Advent offering – 15 December

As we move into the third week of the advent period, I’m returning to another Genesis narrative for today’s image – the story of Noah’s ark and the flood in Genesis 6-9. This painting by Jan Brueghel the Elder [remember the gorgeous image of Eden painted by his son earlier in this advent season?] shows us Noah and his family making their way towards the newly built ark, looking as though they are going on a day trip in their fancy 16th Century garb. In the background, a crowd is gathering to watch them, wondering, perhaps, what is going on. Meanwhile, the animals are congregating – some are already paired up, ready to make their way up the gangway, while others seem to still be searching for their boarding partner. As with Jan Brueghel the Younger’s painting of Eden, this is a glorious image – I’ve spent ages staring at it, trying to recognise the dizzying number of different creatures and species presented there. Is that a pukeko (or its Northern hemisphere lookalike, the moorhen) in the foreground? And what’s the tiny bird perched on the ostrich’s back? From elephants to mice, peacocks to bats, it’s a gorgeous array to behold.

My favourite detail, though, is in the centre left of the picture – two unicorns dancing their way towards the ark. According to legend, the reason that unicorns no longer exist is that they were simply too slow getting on the ark and, as the rain started to fall heavier and heavier, Noah had no choice but to close the doors of the ark and leave without them.

As I write this, thunder is rolling in the distance, west of the city and clouds are mounting up in an otherwise sunny blue sky. The met service has issued a severe thunderstorm warning with the chance of flash floods later in the afternoon. So, my anxiety is mounting for these poor unicorn in the picture – I just wish they’d hurry up and make their way a little faster towards that open ark door.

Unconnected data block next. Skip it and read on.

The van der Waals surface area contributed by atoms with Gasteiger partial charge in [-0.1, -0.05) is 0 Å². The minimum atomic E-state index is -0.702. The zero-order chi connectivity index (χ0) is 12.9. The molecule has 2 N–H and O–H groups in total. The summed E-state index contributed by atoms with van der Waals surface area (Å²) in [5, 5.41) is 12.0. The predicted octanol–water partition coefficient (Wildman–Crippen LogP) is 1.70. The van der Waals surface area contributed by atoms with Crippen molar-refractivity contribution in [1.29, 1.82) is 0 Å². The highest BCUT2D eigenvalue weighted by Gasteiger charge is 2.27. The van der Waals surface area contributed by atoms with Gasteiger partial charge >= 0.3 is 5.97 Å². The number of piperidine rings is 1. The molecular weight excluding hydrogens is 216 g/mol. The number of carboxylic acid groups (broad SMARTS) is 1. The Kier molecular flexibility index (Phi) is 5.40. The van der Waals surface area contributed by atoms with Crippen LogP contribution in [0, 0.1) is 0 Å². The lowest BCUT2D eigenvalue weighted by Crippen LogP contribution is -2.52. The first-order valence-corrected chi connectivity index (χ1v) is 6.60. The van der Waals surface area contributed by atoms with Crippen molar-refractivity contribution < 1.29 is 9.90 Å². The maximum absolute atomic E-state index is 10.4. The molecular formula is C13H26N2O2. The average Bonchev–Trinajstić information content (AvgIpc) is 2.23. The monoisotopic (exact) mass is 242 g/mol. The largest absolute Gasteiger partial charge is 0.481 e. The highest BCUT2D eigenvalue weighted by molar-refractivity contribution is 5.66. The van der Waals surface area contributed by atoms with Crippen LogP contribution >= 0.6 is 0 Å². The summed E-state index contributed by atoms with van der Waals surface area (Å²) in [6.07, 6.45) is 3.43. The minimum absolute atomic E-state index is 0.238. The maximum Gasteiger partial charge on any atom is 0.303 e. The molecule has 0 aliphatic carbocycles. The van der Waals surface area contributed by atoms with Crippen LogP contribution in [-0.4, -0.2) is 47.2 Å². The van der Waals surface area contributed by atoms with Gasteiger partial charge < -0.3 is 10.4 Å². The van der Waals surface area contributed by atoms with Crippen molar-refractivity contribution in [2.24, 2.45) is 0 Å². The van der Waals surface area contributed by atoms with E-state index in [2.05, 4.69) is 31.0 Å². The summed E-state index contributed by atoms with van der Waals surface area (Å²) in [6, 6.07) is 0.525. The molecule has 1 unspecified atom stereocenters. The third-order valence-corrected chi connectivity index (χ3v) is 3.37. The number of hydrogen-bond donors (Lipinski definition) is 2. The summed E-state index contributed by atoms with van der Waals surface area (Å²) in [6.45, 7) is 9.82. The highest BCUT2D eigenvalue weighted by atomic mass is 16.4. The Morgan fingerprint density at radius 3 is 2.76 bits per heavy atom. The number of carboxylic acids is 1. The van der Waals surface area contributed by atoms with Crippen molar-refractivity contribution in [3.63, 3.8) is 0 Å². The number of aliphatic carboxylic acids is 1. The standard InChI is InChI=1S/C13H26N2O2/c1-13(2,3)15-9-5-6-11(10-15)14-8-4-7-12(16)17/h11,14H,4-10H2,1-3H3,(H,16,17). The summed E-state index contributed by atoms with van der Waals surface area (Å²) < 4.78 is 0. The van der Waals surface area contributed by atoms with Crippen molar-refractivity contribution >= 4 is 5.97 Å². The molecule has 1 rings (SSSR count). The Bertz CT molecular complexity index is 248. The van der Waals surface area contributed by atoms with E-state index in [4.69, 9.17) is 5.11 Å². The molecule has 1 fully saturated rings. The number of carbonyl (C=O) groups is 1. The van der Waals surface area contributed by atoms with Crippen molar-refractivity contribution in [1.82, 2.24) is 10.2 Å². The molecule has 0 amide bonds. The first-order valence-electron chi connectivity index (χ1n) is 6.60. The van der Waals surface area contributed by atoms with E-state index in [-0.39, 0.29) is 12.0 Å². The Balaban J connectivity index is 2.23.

Image
Jan Brueghel the Elder, Loading of the Animals (1596)
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5 thoughts on “Advent offering – 15 December

  1. Nick Thompson December 15, 2013 / 4:16 pm

    The pukeko is fascinating. The NZ one isn’t a native; apparently it exported itself from Australia in recent centuries, along with the Waxeye / Silvereye.

    But, while I’ve seen similar ratites in Europe, I’ve never seen one that was blue like the one in this picture.

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  2. Anne Priestley December 15, 2013 / 5:55 pm

    Moorhens are much smaller than pukeko, and not so wonderfully coloured. From my long ago days of classical Greek, however, I remember a bird which in translation rejoiced in the name of the purple gallinule, and I believe it is more or less the same as a pukeko. Could this be it?

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    • Caroline Blyth December 16, 2013 / 9:00 am

      It certainly could be, Anne. A gorgeous bird,with lovely blue-green feathers and that distinctive red beak. I was actually wondering where Brueghel found images of the more exotic creatures in his painting – I’m guessing he wouldn’t have been able to see them all in person (no zoos in the 16th Century?) so relied perhaps on others’ paintings and sketches.

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      • cedar51 December 16, 2013 / 3:39 pm

        I would agree, the colour plates that artists who accompanied the explorers would have been available. Or there may have been zoos with exotic animals that now now exist…it is a very detailed painting and amount of birds is astonishing…

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